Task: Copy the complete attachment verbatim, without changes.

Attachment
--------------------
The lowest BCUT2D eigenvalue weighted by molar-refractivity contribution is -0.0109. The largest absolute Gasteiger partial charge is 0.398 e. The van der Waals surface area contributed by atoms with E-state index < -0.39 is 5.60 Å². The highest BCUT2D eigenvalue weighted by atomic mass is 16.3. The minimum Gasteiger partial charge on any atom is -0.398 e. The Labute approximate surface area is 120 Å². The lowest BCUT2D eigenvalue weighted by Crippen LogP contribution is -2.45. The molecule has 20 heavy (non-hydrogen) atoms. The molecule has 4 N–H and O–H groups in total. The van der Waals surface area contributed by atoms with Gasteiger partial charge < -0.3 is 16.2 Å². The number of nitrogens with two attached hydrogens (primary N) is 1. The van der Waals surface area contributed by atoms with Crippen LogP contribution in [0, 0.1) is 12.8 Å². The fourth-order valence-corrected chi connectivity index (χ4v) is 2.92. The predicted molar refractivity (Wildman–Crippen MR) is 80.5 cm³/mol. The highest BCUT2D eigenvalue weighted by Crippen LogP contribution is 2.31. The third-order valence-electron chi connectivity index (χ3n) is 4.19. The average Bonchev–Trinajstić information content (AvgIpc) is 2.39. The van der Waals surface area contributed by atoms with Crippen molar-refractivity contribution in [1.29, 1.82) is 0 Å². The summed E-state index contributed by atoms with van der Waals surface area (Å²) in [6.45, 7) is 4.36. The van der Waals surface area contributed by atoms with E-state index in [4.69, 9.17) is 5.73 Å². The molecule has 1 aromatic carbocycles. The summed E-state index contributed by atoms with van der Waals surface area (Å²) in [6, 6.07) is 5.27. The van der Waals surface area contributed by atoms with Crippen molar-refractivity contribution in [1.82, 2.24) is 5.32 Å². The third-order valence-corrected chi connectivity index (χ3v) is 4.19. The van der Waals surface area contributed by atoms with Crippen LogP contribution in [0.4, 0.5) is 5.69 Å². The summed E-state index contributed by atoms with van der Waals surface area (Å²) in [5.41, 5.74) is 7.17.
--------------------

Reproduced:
The lowest BCUT2D eigenvalue weighted by molar-refractivity contribution is -0.0109. The largest absolute Gasteiger partial charge is 0.398 e. The van der Waals surface area contributed by atoms with E-state index < -0.39 is 5.60 Å². The highest BCUT2D eigenvalue weighted by atomic mass is 16.3. The minimum Gasteiger partial charge on any atom is -0.398 e. The Labute approximate surface area is 120 Å². The lowest BCUT2D eigenvalue weighted by Crippen LogP contribution is -2.45. The molecule has 20 heavy (non-hydrogen) atoms. The molecule has 4 N–H and O–H groups in total. The van der Waals surface area contributed by atoms with Gasteiger partial charge < -0.3 is 16.2 Å². The number of nitrogens with two attached hydrogens (primary N) is 1. The van der Waals surface area contributed by atoms with Crippen LogP contribution in [0, 0.1) is 12.8 Å². The fourth-order valence-corrected chi connectivity index (χ4v) is 2.92. The predicted molar refractivity (Wildman–Crippen MR) is 80.5 cm³/mol. The highest BCUT2D eigenvalue weighted by Crippen LogP contribution is 2.31. The third-order valence-electron chi connectivity index (χ3n) is 4.19. The average Bonchev–Trinajstić information content (AvgIpc) is 2.39. The van der Waals surface area contributed by atoms with Crippen molar-refractivity contribution in [1.29, 1.82) is 0 Å². The summed E-state index contributed by atoms with van der Waals surface area (Å²) in [6.45, 7) is 4.36. The van der Waals surface area contributed by atoms with E-state index in [4.69, 9.17) is 5.73 Å². The molecule has 1 aromatic carbocycles. The summed E-state index contributed by atoms with van der Waals surface area (Å²) in [6, 6.07) is 5.27. The van der Waals surface area contributed by atoms with Crippen molar-refractivity contribution in [1.82, 2.24) is 5.32 Å². The third-order valence-corrected chi connectivity index (χ3v) is 4.19. The van der Waals surface area contributed by atoms with Crippen LogP contribution in [0.4, 0.5) is 5.69 Å². The summed E-state index contributed by atoms with van der Waals surface area (Å²) in [5.41, 5.74) is 7.17.